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Two recent studies suggest that genotyping may enable clinicians to base therapies on individual patients’ potential responsiveness to opioid drugs’ therapeutic effects and vulnerability to their harmful effects.
Study patients with HIV–hepatitis C coinfection progressed to successive degrees of severity of liver fibrosis 9 years sooner than those infected with HCV alone. Further findings from the study suggest that suppressing HIV with antiretroviral medications may slow HCV-related liver fibrosis.
A trial of buprenorphine/naloxone (Bup/Nx) showed no evidence that the medicine was associated with liver damage. The drug gave results similar to those of methadone. The study data indicate that although most patients can be treated safely with either methadone or Bup/Nx without major concern for liver injury, clinicians are advised to continue to monitor the liver health of their patients who are on methadone or Bup/Nx therapy.
Study findings indicate that children exposed to methamphetamine prenatally show more signs of increased emotionality, anxiety, and depression than nonexposed children at ages 3 and 5 years.
Researchers report a significant advance in the search for medications that can suppress pain but avoid opioids’ abuse potential and other undesirable CNS effects. A new compound reduces mouse responses in animal models of neurogenic and chronic inflammatory (e.g., arthritic) pain. The compound, called UB937, enhances the natural pain-killing activity of the neurotransmitter anandamide, and exerts its analgesic effects entirely in peripheral tissues, without entering the brain.
Prenatal drug exposure can have behavioral effects that last well into adulthood, according to two studies of adult monkeys prenatally exposed to cocaine. In the first study, drug-exposed monkeys exhibited less flexibility than controls in adjusting to changing circumstances; in the second study, drug-exposed males exhibited a greater preference than controls for having rewards right away, a sign of impulsivity.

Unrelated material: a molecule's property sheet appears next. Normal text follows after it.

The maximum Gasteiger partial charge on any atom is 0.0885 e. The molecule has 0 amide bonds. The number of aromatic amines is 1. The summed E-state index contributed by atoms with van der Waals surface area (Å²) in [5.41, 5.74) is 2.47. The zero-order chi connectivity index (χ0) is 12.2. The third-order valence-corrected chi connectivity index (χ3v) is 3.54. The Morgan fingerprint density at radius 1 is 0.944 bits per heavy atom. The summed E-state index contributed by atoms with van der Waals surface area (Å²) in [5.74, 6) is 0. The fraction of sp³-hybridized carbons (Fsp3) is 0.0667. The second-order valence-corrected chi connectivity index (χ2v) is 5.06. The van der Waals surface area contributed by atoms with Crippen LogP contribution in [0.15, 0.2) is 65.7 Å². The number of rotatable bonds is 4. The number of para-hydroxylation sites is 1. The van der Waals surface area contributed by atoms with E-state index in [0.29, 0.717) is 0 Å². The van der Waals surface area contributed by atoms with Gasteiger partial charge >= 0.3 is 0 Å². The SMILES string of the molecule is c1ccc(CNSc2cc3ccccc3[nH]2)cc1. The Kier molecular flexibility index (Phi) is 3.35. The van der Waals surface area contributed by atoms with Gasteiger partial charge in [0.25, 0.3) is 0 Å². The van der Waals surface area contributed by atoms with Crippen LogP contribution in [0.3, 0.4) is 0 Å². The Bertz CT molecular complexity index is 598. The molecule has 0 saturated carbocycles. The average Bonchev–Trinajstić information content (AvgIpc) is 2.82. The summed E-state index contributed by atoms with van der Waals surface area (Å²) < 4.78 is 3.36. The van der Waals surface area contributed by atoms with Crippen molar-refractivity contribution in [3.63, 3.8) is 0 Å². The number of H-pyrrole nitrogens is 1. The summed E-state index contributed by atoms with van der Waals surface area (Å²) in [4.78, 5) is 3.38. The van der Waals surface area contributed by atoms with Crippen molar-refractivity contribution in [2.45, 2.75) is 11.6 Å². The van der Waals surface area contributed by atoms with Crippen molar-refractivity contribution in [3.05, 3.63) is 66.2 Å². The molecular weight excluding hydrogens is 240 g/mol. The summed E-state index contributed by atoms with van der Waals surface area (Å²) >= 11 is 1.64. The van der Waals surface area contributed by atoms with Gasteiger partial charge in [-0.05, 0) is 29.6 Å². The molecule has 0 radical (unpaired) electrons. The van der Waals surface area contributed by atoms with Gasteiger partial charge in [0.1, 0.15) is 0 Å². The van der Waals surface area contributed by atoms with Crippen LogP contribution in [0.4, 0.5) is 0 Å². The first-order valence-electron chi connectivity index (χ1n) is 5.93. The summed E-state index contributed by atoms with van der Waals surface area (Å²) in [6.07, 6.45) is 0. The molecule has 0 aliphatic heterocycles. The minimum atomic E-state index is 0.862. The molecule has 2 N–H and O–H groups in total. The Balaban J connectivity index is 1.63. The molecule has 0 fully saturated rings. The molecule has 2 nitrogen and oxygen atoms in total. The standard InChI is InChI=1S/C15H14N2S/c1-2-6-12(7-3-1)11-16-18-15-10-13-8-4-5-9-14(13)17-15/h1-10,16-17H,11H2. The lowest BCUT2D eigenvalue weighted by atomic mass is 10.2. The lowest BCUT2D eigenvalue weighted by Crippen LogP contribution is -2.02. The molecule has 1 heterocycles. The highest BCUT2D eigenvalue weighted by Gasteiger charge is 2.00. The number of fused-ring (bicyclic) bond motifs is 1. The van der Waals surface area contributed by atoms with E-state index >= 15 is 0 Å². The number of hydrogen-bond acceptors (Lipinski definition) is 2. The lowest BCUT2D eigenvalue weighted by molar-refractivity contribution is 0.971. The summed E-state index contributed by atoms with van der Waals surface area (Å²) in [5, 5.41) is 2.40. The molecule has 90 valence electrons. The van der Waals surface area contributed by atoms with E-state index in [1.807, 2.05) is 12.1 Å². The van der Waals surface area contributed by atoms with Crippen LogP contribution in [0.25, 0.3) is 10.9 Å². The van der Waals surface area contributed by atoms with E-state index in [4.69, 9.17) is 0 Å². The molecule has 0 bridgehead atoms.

Understanding and responding to drug abuse among America’s aging population becomes more urgent as a growing percentage of baby boomers enter the over-50 age bracket.
New results extend previous findings that some methamphetamine-induced neuronal damage resolves after a year of abstinence.
Describes results from a nationwide survey among correctional facilities on the use of opioid replacement therapy for people who are addicted to heroin.
Describe a study of newly arrested youths where researchers found correlations between the youths' prevalence of these sexually transmitted diseases and their cocaine and marijuana use.
Highlights activities held during Brain Awareness Week for students in Maryland, Virginia, and Washington, DC, to learn about brain anatomy and function.
Reports an animal study presenting evidence that cocaine causes cognitive deficits that can persist well into abstinence.
Reports on a series of animal experiments indicating that nicotine exposure during prenatal fetal development damages a set of receptors in the brain's auditory processing center.
Presents highlights of a symposium sponsored by NIDA in October 2008 to discuss adolescent brain and cognitive development and consider the impact of drug abuse on young people.
Reports on scientists who pinpointed the biochemical trigger from morphine that sets off a chain reaction that inhibits an immune cell that is key in fighting viruses and cancer.
Reviews the changing lifespan of heroin abusers as compared with that of the general U.S. population based on 1962-1997 data.
Reports on evidence that toluene abuse can harm the nervous system and body, although scientists know relatively little about its specific actions.
Reports on research showing that newborns whose mothers abused methamphetamine during pregnancy showed lower rates of fetal growth as compared with unexposed newborns.
Describes research providing evidence that maternal smoking during pregnancy contributes to behavioral conduct disorders among toddlers, school-age children, and teens.
Summarizes research suggesting a physiological difference as the explanation for African-Americans' reported low tolerance for pain.
Highlights research on the effects of steroid use on the brain and the rest of the body, and stresses the need to educate young people about the serious health risks associated with its use.